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'Dramatis Personae' (persons of the drama) is a tragicomic series about actors in New York and the cast of characters that comes in and out of one's life.

These first few episodes are character portraits of people that the protagonist Lourdes encounters along the way. Inspired by elements of classic theater, this first season has underlying themes and parallels from The Lulu Plays by Frank Wedekind, a play in which Lourdes has been cast. The scripted series follows a rehearsal process that culminates in a live production of the play they are rehearsing.


Background

Indian Summer (2016)

"I often think, what if one were to begin life over again, knowing what one is about! If one life, which has been already lived, were only a rough sketch so to speak, and the second were the fair copy! Then, I fancy, every one of us would feel compelled not to repeat himself, at the very least to rearrange his manner of life." - Anton Chekhov, Three Sisters

We created 'Indian Summer' in the fall of 2015 with the intention for it to be a mini-series of a contemporary reimagining of Three Sisters by Anton Chekhov, following the four acts of the play. The episode follows a day in the lives of four actors in New York, with parallels to the four main characters in 'Three Sisters.'

The episode was premiered at Videology in Williamsburg, Brooklyn on March 26, 2016.

 On set filming  Indian Summer  with Jacopo Messina (Sound), Carlos Valdes-Lora (Director of Photography), LeAnne Russell (Writer-Actor-Director-Producer) and Marissa Wilhelm (Actor). Photo by Janet Brown.

On set filming Indian Summer with Jacopo Messina (Sound), Carlos Valdes-Lora (Director of Photography), LeAnne Russell (Writer-Actor-Director-Producer) and Marissa Wilhelm (Actor). Photo by Janet Brown.

It was warmly received and featured in Vimeo's Curated Categories Channel under Comedy, Narrative, and Drama once released online in March 2016. 

'Indian Summer' was LeAnne's foray into working as actor-writer-director-producer and an exploration into how to approach this concept.

She took time after producing Indian Summer to recalibrate and decide on a stronger concept for the series. This pilot episode served as a way to test out material and fine tune the concept.


2015    →    2017

The concept evolved into a series that explores themes and parallels from classic theatre in contemporary, scripted episodes in which each season will culminate in a live production of the play they are rehearsing. 

This past June we filmed five episodes that further the proof of concept for the series: Episodes I - V, now on Vimeo.

 On set filming Episode III of  Dramatis Personae  with Director of Photographer Carlos Valdes-Lora, Actor E. James Ford and LeAnne Russell. Photo by James Wu.

On set filming Episode III of Dramatis Personae with Director of Photographer Carlos Valdes-Lora, Actor E. James Ford and LeAnne Russell. Photo by James Wu.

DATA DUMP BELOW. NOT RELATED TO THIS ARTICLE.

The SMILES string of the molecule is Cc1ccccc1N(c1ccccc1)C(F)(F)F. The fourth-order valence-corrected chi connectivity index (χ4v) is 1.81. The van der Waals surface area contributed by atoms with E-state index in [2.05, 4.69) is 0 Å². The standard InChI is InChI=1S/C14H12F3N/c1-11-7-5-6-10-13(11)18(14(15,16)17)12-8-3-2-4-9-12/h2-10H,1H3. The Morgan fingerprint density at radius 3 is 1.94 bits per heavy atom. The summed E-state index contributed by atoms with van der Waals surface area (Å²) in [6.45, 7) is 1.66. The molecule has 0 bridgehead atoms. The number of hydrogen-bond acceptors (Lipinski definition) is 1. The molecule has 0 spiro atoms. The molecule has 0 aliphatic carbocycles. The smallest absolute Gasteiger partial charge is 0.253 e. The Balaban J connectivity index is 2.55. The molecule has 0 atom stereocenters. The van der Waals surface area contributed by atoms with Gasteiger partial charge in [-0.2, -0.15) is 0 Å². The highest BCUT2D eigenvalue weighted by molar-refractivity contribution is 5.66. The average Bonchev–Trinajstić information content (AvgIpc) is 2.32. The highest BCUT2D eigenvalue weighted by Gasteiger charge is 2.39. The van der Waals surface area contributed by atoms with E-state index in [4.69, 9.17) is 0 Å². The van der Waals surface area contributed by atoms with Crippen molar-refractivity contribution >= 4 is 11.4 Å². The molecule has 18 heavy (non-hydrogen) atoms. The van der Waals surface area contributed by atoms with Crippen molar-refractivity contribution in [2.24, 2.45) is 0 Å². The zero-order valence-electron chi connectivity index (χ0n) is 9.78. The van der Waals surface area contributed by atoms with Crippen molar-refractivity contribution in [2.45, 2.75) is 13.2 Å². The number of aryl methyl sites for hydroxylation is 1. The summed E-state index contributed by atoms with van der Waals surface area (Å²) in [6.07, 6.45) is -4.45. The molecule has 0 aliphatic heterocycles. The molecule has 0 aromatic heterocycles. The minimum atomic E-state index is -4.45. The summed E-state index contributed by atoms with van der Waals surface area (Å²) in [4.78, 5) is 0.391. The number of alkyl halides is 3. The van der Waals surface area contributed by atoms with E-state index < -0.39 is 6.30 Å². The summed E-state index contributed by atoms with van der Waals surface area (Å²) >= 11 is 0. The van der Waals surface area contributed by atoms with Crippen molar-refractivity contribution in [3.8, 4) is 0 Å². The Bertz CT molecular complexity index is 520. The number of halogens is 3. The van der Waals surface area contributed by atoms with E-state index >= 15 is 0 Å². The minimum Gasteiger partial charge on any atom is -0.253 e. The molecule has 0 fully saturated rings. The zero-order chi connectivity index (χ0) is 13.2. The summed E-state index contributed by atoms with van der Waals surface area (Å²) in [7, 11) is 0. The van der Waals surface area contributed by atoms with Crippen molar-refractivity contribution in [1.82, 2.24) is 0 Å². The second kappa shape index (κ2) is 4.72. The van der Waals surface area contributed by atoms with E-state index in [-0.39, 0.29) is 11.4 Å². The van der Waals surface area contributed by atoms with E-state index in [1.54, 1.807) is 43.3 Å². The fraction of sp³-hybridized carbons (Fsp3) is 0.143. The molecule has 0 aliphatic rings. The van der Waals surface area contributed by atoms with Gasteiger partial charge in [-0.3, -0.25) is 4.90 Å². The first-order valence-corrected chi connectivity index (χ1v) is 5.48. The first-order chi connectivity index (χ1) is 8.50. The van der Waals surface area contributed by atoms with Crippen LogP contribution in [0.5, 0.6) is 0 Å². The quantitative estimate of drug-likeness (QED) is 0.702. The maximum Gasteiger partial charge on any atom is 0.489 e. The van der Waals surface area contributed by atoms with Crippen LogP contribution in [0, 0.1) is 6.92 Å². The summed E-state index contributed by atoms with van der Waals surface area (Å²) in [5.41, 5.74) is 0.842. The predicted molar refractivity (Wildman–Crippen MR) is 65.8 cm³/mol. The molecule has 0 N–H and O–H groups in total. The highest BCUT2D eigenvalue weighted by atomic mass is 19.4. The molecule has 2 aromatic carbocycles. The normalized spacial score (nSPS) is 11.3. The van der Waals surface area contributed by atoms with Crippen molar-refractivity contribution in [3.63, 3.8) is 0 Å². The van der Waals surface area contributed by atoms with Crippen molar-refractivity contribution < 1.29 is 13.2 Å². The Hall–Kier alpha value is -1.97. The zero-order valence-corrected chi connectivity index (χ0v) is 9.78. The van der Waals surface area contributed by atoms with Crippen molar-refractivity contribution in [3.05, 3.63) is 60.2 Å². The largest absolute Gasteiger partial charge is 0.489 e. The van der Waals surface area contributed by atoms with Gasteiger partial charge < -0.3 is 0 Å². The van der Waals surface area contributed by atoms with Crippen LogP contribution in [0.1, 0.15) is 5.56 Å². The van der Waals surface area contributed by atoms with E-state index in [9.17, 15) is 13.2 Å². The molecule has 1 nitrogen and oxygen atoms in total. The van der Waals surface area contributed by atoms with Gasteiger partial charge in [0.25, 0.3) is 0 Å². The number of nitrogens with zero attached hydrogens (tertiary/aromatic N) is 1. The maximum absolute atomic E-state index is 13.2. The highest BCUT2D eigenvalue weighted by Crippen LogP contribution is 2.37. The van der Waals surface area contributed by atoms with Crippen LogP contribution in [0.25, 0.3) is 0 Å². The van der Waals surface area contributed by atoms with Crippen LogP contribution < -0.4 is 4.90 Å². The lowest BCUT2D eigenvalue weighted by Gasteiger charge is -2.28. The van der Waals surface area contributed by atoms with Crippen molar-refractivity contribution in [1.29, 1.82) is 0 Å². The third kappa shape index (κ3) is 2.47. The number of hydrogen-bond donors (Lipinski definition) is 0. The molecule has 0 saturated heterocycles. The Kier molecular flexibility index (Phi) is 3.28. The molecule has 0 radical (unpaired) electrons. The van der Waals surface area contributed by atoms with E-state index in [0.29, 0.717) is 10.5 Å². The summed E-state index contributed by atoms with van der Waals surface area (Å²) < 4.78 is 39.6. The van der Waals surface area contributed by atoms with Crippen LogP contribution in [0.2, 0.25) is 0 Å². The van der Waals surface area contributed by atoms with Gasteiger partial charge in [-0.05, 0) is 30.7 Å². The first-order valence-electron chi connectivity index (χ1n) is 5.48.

The series intends to reach an audience 0f theatergoers and non-theatergoers alike. The aim of the series is to have people who usually would not be interested in theater to become invested in these characters enough to want to see them in the live production of the play at the end of the season.

The name Dramatis Personae refers to the cast list of a play and the identities that are taken on to express one's individualism. 

References include Slings & Arrows (Showcase), High Maintenance (HBO), Silicon Valley (HBO), Master of None (Netflix), Party Down (Starz).


present & future plans 

Dramatis Personae is part of the Official Selection of the Brooklyn Web Festival and was be part of their programming on Saturday, October 7th at the Made in NY Media Center by IFP

Each season explores themes from a classic play through contemporary story lines. As mentioned above, this first season revolves around The Lulu Plays: the collective name for the two separate plays Earth Spirit & Pandora's Box by Frank Wedekind, also author of Spring Awakening. 

Kreativnost will be teaming up with the Brooklyn based theatre company title:point for the final production at the end of the season.

Apart from making a multidisciplinary series that reaches beyond the boundaries of our screens, we are committed to creating humanistic work that brings more diversity to our screens and stages. While our particular interest is in exploring Hispanic culture and community as well as queer and transgender communities, we are committed to broadening our perspective and allowing the art we make to be a true mirror reflection of the society in which we live. The Lulu Plays raises lots of issues related to these communities including machísmo and gender roles, for example.


If you're interested in donating to the development of the series, please visit the DONATE page for information or click on the button below to be linked to our Fractured Atlas page.

 
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